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March 2019

Why should Ethiopians care about urbanization? Jobs, infrastructure, and formal land and housing

Abebaw Alemayehu's picture


Ethiopia is still predominantly a rural country, with only 20% of its population living in urban areas. But this is set to change dramatically.

Figures from the Ethiopian Central Statistics Agency, project the urban population is will triple to 42.3 million by 2037, growing at 3.8% a year. According to the 2015 Ethiopia Urbanization Review, the rate of urbanization will be even faster, at about 5.4% a year. That would mean a tripling of the urban population even earlier—by 2034, with 30% of the country’s people in urban areas by 2028.

Will procyclicality override Ghana’s new fiscal responsibility law?

Michael Geiger's picture

Ghana has suffered from large fiscal volatility around election cycles for the past two decades. This volatility has been identified as one of the key challenges for Ghana’s future development path in the 2018 World Bank Systematic Country Diagnostic. Fiscal deficits increased sharply and above 5% of gross domestic production (GDP) in all but the 2004 election year since 2000. At 11.5% of GDP, 2012 had the largest ever recorded fiscal deficit in Ghana. And the level of overshooting in fiscal election cycles has increased over the past decade with the discovery of offshore oil fields in 2017. Between 2005 and 2012, public expenditure rose rapidly – related to increased spending on wages due to the introduction of the single spine salary structure, which standardized the public sector pay scale across Government entities and grade levels – from 20 to 30% of GDP.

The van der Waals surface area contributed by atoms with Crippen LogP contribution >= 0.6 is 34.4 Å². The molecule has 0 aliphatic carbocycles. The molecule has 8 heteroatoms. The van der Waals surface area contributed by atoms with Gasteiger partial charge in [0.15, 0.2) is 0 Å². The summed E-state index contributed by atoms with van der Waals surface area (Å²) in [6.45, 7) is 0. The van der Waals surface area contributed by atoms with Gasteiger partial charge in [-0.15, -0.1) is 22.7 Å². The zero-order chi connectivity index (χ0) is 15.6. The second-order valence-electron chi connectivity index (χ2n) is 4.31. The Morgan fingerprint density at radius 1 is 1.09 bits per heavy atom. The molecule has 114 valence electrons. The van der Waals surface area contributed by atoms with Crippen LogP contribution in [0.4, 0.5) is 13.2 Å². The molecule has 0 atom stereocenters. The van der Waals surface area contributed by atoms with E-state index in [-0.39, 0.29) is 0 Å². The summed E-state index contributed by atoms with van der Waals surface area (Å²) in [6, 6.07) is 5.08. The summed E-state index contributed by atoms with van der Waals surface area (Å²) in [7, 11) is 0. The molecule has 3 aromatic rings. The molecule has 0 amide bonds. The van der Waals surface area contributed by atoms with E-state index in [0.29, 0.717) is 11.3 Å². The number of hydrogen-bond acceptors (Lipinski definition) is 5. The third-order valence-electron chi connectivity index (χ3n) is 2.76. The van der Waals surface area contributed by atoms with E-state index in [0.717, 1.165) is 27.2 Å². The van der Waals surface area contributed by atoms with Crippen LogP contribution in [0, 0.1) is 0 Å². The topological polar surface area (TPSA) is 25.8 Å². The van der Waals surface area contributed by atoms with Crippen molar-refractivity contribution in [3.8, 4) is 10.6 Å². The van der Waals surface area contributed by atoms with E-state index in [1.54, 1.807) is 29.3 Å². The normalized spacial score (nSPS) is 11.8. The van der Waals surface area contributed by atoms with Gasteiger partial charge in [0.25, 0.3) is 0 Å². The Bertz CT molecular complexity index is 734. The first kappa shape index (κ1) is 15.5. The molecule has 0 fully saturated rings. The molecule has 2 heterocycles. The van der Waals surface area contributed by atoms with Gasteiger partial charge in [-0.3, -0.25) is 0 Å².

Taking stock: Financing family planning services to reach Ghana’s 2020 Goals

Ibironke Folashade Oyatoye's picture

Ghana recently held a Family Planning (FP) 2020 stock-taking event as a countdown to the country’s FP 2020 goals and commitment made during the 2012 London summit. The conference, which brought together multi-sector stakeholders,  reviewed Ghana’s progress, challenges and options to accelerate achievement of the country’s FP 2020 targets and commitment.

With a high unmet need for family planning compared to many other early demographic dividend countries across lower-middle income countries, three in 10 Ghanaian women who want contraception to space or limit births currently lack access. Access to contraception is a key strategic lever for development – to empower women, improve investments in children, and ultimately contribute to poverty reduction. Unplanned pregnancies, including teenage pregnancy, perpetuated by lack of access to family planning are linked with higher risks of birth complications such as maternal deaths and early child deaths, and malnutrition in children under-five, particularly in the critical window of child development - the first 1000 days. Securing access to family planning services therefore remains a critical component of building human capital in Ghana.

Figure 1: Unmet need for Family Planning across early demographic dividend LMICs (source: Author's analysis of World Bank Health Equity and Financial Protection Indicators database)